While I might like to pretend that this instalment of my annual awards serves to highlight some museums you may want to look out for when on your travels, it is actually invented purely to allow me to show off where I’ve been on holiday in the last 12 months.
There were two runners up…
KGB Museum, Vilnius (Lithuania)
Housed in the former home of the KGB in Lithuania, this building has an ominous presence in the centre of Vilnius. The displays present a balanced (well, as balanced as you can get in a country occupied so many times) view of the nation’s experience of the Second World War and the political aftermath for eastern Europe. And the text is in English, which is great! There are some great objects from the Soviet era.
But perhaps most impressive – and certainly most chilling – are the basement cells where inmates were imprisoned, tortured and executed. If you’ve been to the House of Terror in Budapest, this is the next on the list for you.
Museum of the Great Patriotic War, Minsk (Belarus)
Minsk itself is a new experience for many people in so many ways – a Stalinist ideal of what a city looks like. Minsk has been described by various people as ‘where communist architecture works’ and you get a sense of this walking around the city. And this museum is no exception.
Inside the interpretation is all in Russian or Belorussian, so the interpretive layering of information was almost lost on me. But with some basic knowledge we managed to find our way around pretty well. There are some rather exciting dioramas and some great set pieces. Perhaps my favourite part is the orange stained glass window in – pure socialist-realist iconography at work.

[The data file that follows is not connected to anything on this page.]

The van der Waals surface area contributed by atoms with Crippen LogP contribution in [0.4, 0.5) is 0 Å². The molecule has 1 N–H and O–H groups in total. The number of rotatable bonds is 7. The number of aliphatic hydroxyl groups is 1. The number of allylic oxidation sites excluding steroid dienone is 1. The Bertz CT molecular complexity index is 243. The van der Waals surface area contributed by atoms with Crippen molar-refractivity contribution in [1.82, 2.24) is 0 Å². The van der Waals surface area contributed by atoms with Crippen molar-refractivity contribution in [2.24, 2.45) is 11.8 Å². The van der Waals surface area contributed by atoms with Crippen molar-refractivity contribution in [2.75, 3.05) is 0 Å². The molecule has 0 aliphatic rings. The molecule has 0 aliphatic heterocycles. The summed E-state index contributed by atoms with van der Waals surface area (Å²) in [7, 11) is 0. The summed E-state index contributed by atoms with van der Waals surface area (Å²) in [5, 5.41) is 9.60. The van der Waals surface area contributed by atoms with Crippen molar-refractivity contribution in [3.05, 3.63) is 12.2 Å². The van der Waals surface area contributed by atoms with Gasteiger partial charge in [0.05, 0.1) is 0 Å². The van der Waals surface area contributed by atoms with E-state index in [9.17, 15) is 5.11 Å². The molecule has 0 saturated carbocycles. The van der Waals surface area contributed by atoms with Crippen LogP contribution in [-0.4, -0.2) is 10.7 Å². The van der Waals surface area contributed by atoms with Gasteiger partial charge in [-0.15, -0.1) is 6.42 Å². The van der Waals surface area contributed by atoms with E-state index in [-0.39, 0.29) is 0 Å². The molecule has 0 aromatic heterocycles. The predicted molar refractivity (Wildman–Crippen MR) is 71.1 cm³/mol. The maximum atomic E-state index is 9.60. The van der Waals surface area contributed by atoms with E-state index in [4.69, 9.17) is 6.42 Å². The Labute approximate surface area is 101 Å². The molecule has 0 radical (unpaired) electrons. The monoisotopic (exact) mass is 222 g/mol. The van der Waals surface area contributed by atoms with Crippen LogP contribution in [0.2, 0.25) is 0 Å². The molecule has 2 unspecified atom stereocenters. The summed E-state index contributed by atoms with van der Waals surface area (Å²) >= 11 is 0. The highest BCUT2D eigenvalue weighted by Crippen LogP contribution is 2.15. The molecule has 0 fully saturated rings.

It’s a little confusing, but well worth visiting if you’re in the city.
And when you’re done, get a hot (or boozy) drink at Моя английская бабушка (My English Granny) nearby, opposite the British Embassy.
And the winner is
Neues Museum, Berlin (Germany)
Wow, just wow.
I’ve seen some museum buildings in my time, and I’ve visited plenty of cultural institutions which have had architectural interventions breathe life into them (think British Museum, Manchester’s Royal Exchange, Royal Academy) but the renovations to the Neues Museum really are enormously impressive. I’m a good 6ft2in, but I felt utterly swamped by this building – like a tiny ant crawling up the side of a rock.
I don’t want to ruin the surprise for anyone who’s thinking of visiting, but the structural interventions into this historic building have been done with care and sensitivity. And the way the building has been thought out makes the objects it contains make sense.
I was working on a project about Amarna Egypt at the time I visited in October 2011, so I was pleased to see the objects relating to that period, but surely the star of the show has to be Nefertiti herself, presiding over a whole wing of the museum on one of the upper floors.
We didn’t really have enough time when we visited, so I’d say allow a good couple of hours if you want to take in both the amazing building and the world-class collection of Egyptian, classical antiquities and prehistoric German material.
Next year’s award in this category is likely to be even more exotic as I’ve just booked an incredibly exciting and geeky holiday, which makes our trip to Lithuania and Belarus look like a weekend in the Cotswolds! Come back in December 2012 for an update.